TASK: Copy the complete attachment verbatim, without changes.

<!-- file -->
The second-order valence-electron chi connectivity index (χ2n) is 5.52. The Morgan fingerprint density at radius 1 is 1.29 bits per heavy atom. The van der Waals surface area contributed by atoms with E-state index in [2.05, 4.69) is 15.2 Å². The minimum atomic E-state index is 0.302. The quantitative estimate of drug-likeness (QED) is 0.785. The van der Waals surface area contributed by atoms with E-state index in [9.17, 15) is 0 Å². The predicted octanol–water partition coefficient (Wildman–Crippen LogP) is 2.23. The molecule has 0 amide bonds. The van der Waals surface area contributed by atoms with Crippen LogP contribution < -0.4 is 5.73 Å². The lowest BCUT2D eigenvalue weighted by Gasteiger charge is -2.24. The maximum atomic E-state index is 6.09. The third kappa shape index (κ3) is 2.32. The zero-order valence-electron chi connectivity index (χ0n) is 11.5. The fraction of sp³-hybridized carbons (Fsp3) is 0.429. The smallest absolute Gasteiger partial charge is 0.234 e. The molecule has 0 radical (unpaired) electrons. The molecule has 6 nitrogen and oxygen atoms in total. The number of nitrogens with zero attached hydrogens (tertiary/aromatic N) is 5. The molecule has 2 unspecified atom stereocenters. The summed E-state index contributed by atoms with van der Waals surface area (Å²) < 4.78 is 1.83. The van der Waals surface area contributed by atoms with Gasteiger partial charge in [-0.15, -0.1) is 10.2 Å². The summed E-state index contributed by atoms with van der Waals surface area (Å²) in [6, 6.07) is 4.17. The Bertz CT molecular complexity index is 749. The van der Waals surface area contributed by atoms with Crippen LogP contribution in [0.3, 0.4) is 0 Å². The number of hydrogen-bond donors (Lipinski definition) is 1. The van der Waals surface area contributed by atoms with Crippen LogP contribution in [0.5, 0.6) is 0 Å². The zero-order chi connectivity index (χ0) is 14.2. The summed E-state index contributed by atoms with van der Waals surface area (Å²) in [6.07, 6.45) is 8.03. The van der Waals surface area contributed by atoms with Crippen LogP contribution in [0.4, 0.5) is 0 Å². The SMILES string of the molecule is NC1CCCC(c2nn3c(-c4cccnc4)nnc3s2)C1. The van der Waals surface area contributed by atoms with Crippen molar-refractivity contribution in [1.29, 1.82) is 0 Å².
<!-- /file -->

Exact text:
The second-order valence-electron chi connectivity index (χ2n) is 5.52. The Morgan fingerprint density at radius 1 is 1.29 bits per heavy atom. The van der Waals surface area contributed by atoms with E-state index in [2.05, 4.69) is 15.2 Å². The minimum atomic E-state index is 0.302. The quantitative estimate of drug-likeness (QED) is 0.785. The van der Waals surface area contributed by atoms with E-state index in [9.17, 15) is 0 Å². The predicted octanol–water partition coefficient (Wildman–Crippen LogP) is 2.23. The molecule has 0 amide bonds. The van der Waals surface area contributed by atoms with Crippen LogP contribution < -0.4 is 5.73 Å². The lowest BCUT2D eigenvalue weighted by Gasteiger charge is -2.24. The maximum atomic E-state index is 6.09. The third kappa shape index (κ3) is 2.32. The zero-order valence-electron chi connectivity index (χ0n) is 11.5. The fraction of sp³-hybridized carbons (Fsp3) is 0.429. The smallest absolute Gasteiger partial charge is 0.234 e. The molecule has 0 radical (unpaired) electrons. The molecule has 6 nitrogen and oxygen atoms in total. The number of nitrogens with zero attached hydrogens (tertiary/aromatic N) is 5. The molecule has 2 unspecified atom stereocenters. The summed E-state index contributed by atoms with van der Waals surface area (Å²) < 4.78 is 1.83. The van der Waals surface area contributed by atoms with Gasteiger partial charge in [-0.15, -0.1) is 10.2 Å². The summed E-state index contributed by atoms with van der Waals surface area (Å²) in [6, 6.07) is 4.17. The Bertz CT molecular complexity index is 749. The van der Waals surface area contributed by atoms with Crippen LogP contribution in [0.3, 0.4) is 0 Å². The number of hydrogen-bond donors (Lipinski definition) is 1. The van der Waals surface area contributed by atoms with Crippen LogP contribution in [0.5, 0.6) is 0 Å². The zero-order chi connectivity index (χ0) is 14.2. The summed E-state index contributed by atoms with van der Waals surface area (Å²) in [6.07, 6.45) is 8.03. The van der Waals surface area contributed by atoms with Crippen LogP contribution in [0.4, 0.5) is 0 Å². The SMILES string of the molecule is NC1CCCC(c2nn3c(-c4cccnc4)nnc3s2)C1. The van der Waals surface area contributed by atoms with Crippen molar-refractivity contribution in [1.29, 1.82) is 0 Å².